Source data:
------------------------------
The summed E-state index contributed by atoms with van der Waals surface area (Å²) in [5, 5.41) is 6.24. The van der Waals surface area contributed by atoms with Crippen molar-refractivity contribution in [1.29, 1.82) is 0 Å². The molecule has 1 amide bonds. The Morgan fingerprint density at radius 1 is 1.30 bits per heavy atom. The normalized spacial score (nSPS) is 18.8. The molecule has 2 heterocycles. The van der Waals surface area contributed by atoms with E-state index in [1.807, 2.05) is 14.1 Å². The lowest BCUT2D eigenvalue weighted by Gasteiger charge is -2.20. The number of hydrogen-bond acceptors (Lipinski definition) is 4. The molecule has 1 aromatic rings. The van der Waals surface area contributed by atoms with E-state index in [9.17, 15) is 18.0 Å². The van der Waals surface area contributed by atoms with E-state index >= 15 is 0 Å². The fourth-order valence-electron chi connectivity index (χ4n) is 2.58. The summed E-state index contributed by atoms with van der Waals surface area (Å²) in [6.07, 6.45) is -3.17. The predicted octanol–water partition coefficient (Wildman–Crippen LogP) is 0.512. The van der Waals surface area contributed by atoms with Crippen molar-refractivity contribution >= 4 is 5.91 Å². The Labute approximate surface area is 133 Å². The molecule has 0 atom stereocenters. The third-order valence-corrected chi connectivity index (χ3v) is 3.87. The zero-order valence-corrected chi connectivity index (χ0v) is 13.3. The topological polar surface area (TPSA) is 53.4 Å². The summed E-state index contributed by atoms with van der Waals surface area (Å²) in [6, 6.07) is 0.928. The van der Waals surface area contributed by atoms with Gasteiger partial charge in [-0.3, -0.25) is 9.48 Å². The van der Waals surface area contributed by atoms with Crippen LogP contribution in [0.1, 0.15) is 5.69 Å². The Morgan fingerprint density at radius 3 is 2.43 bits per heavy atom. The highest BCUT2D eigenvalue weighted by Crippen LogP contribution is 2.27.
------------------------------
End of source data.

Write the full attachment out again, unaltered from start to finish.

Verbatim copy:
The summed E-state index contributed by atoms with van der Waals surface area (Å²) in [5, 5.41) is 6.24. The van der Waals surface area contributed by atoms with Crippen molar-refractivity contribution in [1.29, 1.82) is 0 Å². The molecule has 1 amide bonds. The Morgan fingerprint density at radius 1 is 1.30 bits per heavy atom. The normalized spacial score (nSPS) is 18.8. The molecule has 2 heterocycles. The van der Waals surface area contributed by atoms with E-state index in [1.807, 2.05) is 14.1 Å². The lowest BCUT2D eigenvalue weighted by Gasteiger charge is -2.20. The number of hydrogen-bond acceptors (Lipinski definition) is 4. The molecule has 1 aromatic rings. The van der Waals surface area contributed by atoms with E-state index in [9.17, 15) is 18.0 Å². The van der Waals surface area contributed by atoms with E-state index >= 15 is 0 Å². The fourth-order valence-electron chi connectivity index (χ4n) is 2.58. The summed E-state index contributed by atoms with van der Waals surface area (Å²) in [6.07, 6.45) is -3.17. The predicted octanol–water partition coefficient (Wildman–Crippen LogP) is 0.512. The van der Waals surface area contributed by atoms with Crippen molar-refractivity contribution >= 4 is 5.91 Å². The Labute approximate surface area is 133 Å². The molecule has 0 atom stereocenters. The third-order valence-corrected chi connectivity index (χ3v) is 3.87. The zero-order valence-corrected chi connectivity index (χ0v) is 13.3. The topological polar surface area (TPSA) is 53.4 Å². The summed E-state index contributed by atoms with van der Waals surface area (Å²) in [6, 6.07) is 0.928. The van der Waals surface area contributed by atoms with Gasteiger partial charge in [-0.3, -0.25) is 9.48 Å². The van der Waals surface area contributed by atoms with Crippen LogP contribution in [0.1, 0.15) is 5.69 Å². The Morgan fingerprint density at radius 3 is 2.43 bits per heavy atom. The highest BCUT2D eigenvalue weighted by Crippen LogP contribution is 2.27.